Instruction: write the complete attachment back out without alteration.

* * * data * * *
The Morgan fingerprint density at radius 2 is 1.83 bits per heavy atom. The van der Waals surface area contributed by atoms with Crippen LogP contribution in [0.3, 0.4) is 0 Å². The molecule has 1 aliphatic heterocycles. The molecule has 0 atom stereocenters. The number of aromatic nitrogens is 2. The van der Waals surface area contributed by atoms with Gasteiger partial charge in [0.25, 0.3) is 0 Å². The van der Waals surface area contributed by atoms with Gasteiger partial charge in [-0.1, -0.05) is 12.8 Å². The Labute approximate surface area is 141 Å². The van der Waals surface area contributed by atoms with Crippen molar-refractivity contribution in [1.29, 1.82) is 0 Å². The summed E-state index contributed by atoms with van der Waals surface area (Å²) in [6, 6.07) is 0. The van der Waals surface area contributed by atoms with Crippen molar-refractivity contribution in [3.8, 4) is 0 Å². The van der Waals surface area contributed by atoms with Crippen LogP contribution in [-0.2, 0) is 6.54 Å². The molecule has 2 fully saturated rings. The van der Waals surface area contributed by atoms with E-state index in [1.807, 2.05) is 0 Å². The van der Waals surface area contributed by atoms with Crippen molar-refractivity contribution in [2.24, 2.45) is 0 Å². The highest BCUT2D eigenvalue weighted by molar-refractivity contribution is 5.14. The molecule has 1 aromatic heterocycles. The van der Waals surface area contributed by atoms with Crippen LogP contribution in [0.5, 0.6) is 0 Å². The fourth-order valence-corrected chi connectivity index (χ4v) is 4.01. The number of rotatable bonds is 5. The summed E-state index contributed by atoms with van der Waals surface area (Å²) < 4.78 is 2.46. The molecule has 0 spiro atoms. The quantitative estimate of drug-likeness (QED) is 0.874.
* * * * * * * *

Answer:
The Morgan fingerprint density at radius 2 is 1.83 bits per heavy atom. The van der Waals surface area contributed by atoms with Crippen LogP contribution in [0.3, 0.4) is 0 Å². The molecule has 1 aliphatic heterocycles. The molecule has 0 atom stereocenters. The number of aromatic nitrogens is 2. The van der Waals surface area contributed by atoms with Gasteiger partial charge in [0.25, 0.3) is 0 Å². The van der Waals surface area contributed by atoms with Gasteiger partial charge in [-0.1, -0.05) is 12.8 Å². The Labute approximate surface area is 141 Å². The van der Waals surface area contributed by atoms with Crippen molar-refractivity contribution in [1.29, 1.82) is 0 Å². The summed E-state index contributed by atoms with van der Waals surface area (Å²) in [6, 6.07) is 0. The van der Waals surface area contributed by atoms with Crippen molar-refractivity contribution in [3.8, 4) is 0 Å². The van der Waals surface area contributed by atoms with Crippen LogP contribution in [-0.2, 0) is 6.54 Å². The molecule has 2 fully saturated rings. The van der Waals surface area contributed by atoms with E-state index in [1.807, 2.05) is 0 Å². The van der Waals surface area contributed by atoms with Crippen molar-refractivity contribution in [2.24, 2.45) is 0 Å². The highest BCUT2D eigenvalue weighted by molar-refractivity contribution is 5.14. The molecule has 1 aromatic heterocycles. The van der Waals surface area contributed by atoms with Crippen LogP contribution in [0.5, 0.6) is 0 Å². The fourth-order valence-corrected chi connectivity index (χ4v) is 4.01. The number of rotatable bonds is 5. The summed E-state index contributed by atoms with van der Waals surface area (Å²) < 4.78 is 2.46. The molecule has 0 spiro atoms. The quantitative estimate of drug-likeness (QED) is 0.874.